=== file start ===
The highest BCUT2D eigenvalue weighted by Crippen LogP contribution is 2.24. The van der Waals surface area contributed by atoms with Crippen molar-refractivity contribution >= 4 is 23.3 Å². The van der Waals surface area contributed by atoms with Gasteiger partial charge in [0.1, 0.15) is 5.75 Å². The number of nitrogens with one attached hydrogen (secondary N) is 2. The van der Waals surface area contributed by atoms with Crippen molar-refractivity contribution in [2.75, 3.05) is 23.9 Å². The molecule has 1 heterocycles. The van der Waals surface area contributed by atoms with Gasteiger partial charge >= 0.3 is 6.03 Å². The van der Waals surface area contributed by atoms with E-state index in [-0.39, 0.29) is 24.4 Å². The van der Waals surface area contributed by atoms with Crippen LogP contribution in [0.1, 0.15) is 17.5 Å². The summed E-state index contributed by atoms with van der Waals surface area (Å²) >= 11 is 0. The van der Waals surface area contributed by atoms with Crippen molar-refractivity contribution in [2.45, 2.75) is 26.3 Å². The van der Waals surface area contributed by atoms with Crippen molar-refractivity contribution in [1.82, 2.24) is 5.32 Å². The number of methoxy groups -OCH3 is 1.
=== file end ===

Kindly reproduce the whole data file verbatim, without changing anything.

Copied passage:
The highest BCUT2D eigenvalue weighted by Crippen LogP contribution is 2.24. The van der Waals surface area contributed by atoms with Crippen molar-refractivity contribution >= 4 is 23.3 Å². The van der Waals surface area contributed by atoms with Gasteiger partial charge in [0.1, 0.15) is 5.75 Å². The number of nitrogens with one attached hydrogen (secondary N) is 2. The van der Waals surface area contributed by atoms with Crippen molar-refractivity contribution in [2.75, 3.05) is 23.9 Å². The molecule has 1 heterocycles. The van der Waals surface area contributed by atoms with Gasteiger partial charge >= 0.3 is 6.03 Å². The van der Waals surface area contributed by atoms with E-state index in [-0.39, 0.29) is 24.4 Å². The van der Waals surface area contributed by atoms with Crippen LogP contribution in [0.1, 0.15) is 17.5 Å². The summed E-state index contributed by atoms with van der Waals surface area (Å²) >= 11 is 0. The van der Waals surface area contributed by atoms with Crippen molar-refractivity contribution in [2.45, 2.75) is 26.3 Å². The van der Waals surface area contributed by atoms with Crippen molar-refractivity contribution in [1.82, 2.24) is 5.32 Å². The number of methoxy groups -OCH3 is 1.